I found Karen Brown in Bandera at Solitaire Ranch, and she explained natural horsemanship to me. After about a month she showed me what he was learning and told me about a clinic in Seguin with Dave Ellis, a Parelli Natural Horse*Man*Ship Premier Instructor. I was willing to learn whatever it took to get my relationship with Black Jack back.

The first step in that process was accepting the fact that everything I used to know about handling horses just didn't work anymore, just like everything I used to know about getting through life, (walking, interacting with people, driving). I had to let go of any hope of living the same life I used to have. I had to develop a whole new set of habits to get through each day. Through Parelli Natural Horse.Man.Ship, I have learned that to be successful with Black Jack, or any horse, I had to let go of my old beliefs about horse training and be willing and ready to adopt a new system and new habits.

The first thing I learned at the clinic was how to keep Black Jack off of me. I had so much fun that weekend and every time afterward playing with Black Jack that I didn't want to do anything else. I could lead my horse without being pushed around. Playing the seven games made me get into shape without even trying to. As an amputee I burn more than the normal amount of calories just walking, but now I was walking more than I had before and my stamina was getting better.

I walk with a Flex Foot Allurion, it's an energy storing foot that helps with my stamina. It is a great foot for a prosthetic, but given my choice I'd rather have the real thing back. I'm not always walking though, and I haven't always been. I had to spend another six months in a chair a year after my amputation because of bone spurs. Every now and then I've walked too much and stressed out my skin, so I have to spend a day or two resting it. Given a choice of a wheelchair or walking, though, I take walking.

Instead of giving up when Black Jack would pull me off my feet, I learned to read my horse and stop the behavior before it got to that point. Black Jack has really helped me become more emotionally fit where my feet are concerned. He doesn't understand what happened to me, and he doesn't treat me any differently because of it. Before I was playing with Black Jack on a regular basis I couldn't walk much. He made me toughen up and get in shape again. I never thought I would run with prosthesis, but I will when I start running alongside Black Jack. PNH gave me a reason to walk, because they gave me the skills to be able to work with my horse without killing myself and Flex Foot has a variety of feet out there that makes it physically possible for me to do all the things I want to do.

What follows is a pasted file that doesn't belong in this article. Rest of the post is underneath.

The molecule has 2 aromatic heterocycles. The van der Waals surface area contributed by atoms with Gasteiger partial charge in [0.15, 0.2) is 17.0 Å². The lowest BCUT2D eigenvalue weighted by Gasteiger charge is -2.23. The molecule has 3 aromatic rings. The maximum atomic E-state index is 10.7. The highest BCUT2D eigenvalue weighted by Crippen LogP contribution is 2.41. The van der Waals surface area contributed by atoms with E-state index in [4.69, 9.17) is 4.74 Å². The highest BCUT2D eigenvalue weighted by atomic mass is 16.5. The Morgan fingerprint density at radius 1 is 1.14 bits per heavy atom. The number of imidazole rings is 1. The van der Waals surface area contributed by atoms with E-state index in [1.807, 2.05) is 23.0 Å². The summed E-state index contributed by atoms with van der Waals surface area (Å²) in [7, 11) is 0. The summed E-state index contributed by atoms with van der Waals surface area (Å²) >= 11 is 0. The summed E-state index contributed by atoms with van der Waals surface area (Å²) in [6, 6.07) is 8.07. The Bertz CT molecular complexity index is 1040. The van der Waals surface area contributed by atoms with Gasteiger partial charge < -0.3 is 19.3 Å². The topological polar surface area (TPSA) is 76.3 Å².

As I learned and applied more of the PNH philosophy, many of the principles used to interact with horses contributed to my mental and emotional fitness in other areas of my life. I didn't even realize this until about 6 months ago when some of my friends pointed it out to me, but since my accident I have started to live fast. I cram more things into a day than most people do in two or three. I suppose it is an unconscious feeling of not knowing when I could find myself back in a hospital or dead. Since studying the PNH program and spending more and more time with my horse I have mellowed considerably. I am now more comfortable remembering to 'Take the time it takes so it takes less time'

PNH has helped me with my future as well. I have wanted to be a veterinarian since I was five years old. At the time of my accident I was rethinking that plan simply because I was 16 and didn't think I wanted to be in school that long. I was a second-degree black belt and thought maybe with a business degree I could eventually own my own studio and teach karate. The decision was made for me after my accident. Karate was a closed path for me now, and being a vet would require more physical ability than I had. I thought Public Relations would be a good path instead. After about a year in school under that major, I still wasn't satisfied or happy. I felt channeled into something I did not originally want to do, because of my disability. Even though I still cannot do a tornado kick, I know now that I am not physically limited to get into vet school and am directing my education towards that goal by majoring in Entrepreneurial Business and adding the Biology pre-requisites for Vet school. I am so excited about Black Jack and my progress with natural horsemanship- (we have passed Level 1 and are studying Level 2) that I want to continue my education in that area as well until I am an endorsed PNH instructor. I am exploring the possibility of competing in the Paralympics in Dressage, and am excited about reaching that goal, but my priorities are to keep my relationship with horses natural, to have fun, and to give back to other people in similar situations as my own, what the people at PNH have given to me. They gave me goals, the means to achieve those goals, and a purpose for my life.